It seems like writing about mindful eating is in these days. It has been the subject of a few discussions between my husband and I in the last few months. He almost inhales his food, it’s gone before I’m done chewing the second mouthful. He finds it comical that I chew every bite about 30 times. Yes I actually do. He grabs a sandwich or whatever he can lay his hands on when he’s hungry. The thought of eating something that doesn’t taste good and is likely not healthy makes me squeamish.
And then he sent me this NY Times article to read. And this was in my Facebook stream. It was a sign. I’m always right of course, but this time, there was proof! And I just had to jump on the bandwagon.
For me, I think mindful eating started with wine tasting. It was because of all the attention paid to what wine I was drinking, where the grapes came from, how the wine looked and tasted, how old was the wine, what style was it made in? All this even before the first, careful, gurgling sip. The wine foreplay? And then of course, it continued with how did the wine taste after certain foods? How did the food taste after the wine?
Though I had always cared about how food tasted like, it’s been a couple of years since it mattered to me where the ingredients came from and how they were grown.
I started enjoying the layers of flavor of everything I ate and with it had a new appreciation for crispy food. There was a turning point where desserts went from just sweet to: a hint of honey, the deep sweet of molasses, the secret, je ne sais quoi flavor of jaggery, the bittersweet of really dark chocolate to disgustingly sweet cakes.
Ever since I started avoiding white rice, I’ve been thoroughly enjoying the nuttiness of brown basmati, the texture of Bhutanese red rice that almost confronts you with texture, the good feeling in your tummy when you eat Thai purple rice and the heavenly plumpness of boiled Doddabaira Nellu (red rice from my home state of Karnataka). On an aside, I was shocked to find out that there are more than 40,000 varieties worldwide. And I can only get 5 in my local grocery store. It’s a shame isn’t it? Anyway, I digress.
Both articles mentioned earlier have already shared some great tips on how to eat more mindfully. What can I add to the NY Times? These three tips are what helped me the most.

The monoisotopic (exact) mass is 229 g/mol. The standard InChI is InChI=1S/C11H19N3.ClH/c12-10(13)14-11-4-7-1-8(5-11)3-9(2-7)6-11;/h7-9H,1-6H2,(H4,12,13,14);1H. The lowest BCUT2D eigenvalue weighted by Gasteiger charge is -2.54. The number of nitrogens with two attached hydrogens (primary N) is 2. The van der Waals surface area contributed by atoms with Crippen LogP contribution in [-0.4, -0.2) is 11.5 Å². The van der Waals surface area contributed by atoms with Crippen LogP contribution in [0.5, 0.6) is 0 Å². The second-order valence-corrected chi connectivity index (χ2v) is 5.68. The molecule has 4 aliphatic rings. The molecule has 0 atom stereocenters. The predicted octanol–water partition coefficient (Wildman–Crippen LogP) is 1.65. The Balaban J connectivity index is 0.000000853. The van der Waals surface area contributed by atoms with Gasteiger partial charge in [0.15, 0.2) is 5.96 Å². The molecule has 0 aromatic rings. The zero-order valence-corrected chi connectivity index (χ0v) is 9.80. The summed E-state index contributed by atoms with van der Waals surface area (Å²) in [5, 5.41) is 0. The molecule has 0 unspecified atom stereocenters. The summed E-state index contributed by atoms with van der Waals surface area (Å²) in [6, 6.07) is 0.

- Cook your meal with texture in mind. Steaming or sautéing vegetables, remove them while they are still crisp. Use whole wheat in your breads. Switch up rice with quinoa and give your mouth a surprise.
- Wine tasting helped me be more mindful. Consider this your excuse to do more ‘tasting’. Responsibly please.
- Eat a meal alone once in a while. It forces you to focus on the meal. And no, you’re not a loser if you do eat alone. I, in fact, have a lot of respect for those who take themselves out to dinner.
And an easy weeknight recipe that will delight the senses and help you practice!
Thai Red Curry
- 1 cup mixed vegetables cut to bite size pieces (I love broccoli, beans, bell pepper or anything with some crunch)
- 1/2 lb or stir fry meat or tofu (I used chestnuts as an experiment and they were fantastic and talk about texture!)
- 2 thin slices of ginger cut into ‘matchsticks’
- 1 small onion or shallot, sliced
- A handful of chopped cilantro
- 2 tablespoons of Thai red curry paste
- 1 15 Oz can of coconut milk (first pressing preffered)
- 2 tablespoons vegetable oil
- Salt to taste
Heat the oil in a wok or large frying pan on medium heat. Saute the ginger and shallots for 2 minutes or till the shallots are lightly browned. Add the thai red curry paste (have a lid handy when you do) and stir for 30 seconds. Add the meat/tofu and brown slightly before including the vegetables. Stirfry everything for 3 minutes before adding the coconut milk and cilantro. Cover and cook for another 3 minutes or till meat and vegetables are done. Add salt to taste.
Serve with Thai purple rice or Bhutanese red rice. I used my favorite Indian red rice.
A quick Thai Red Curry made with chestnuts and vegetables
My favorite rice - Doddabaira Nellu from South India
Cheers! And now if I could only get excited about doing the dishes.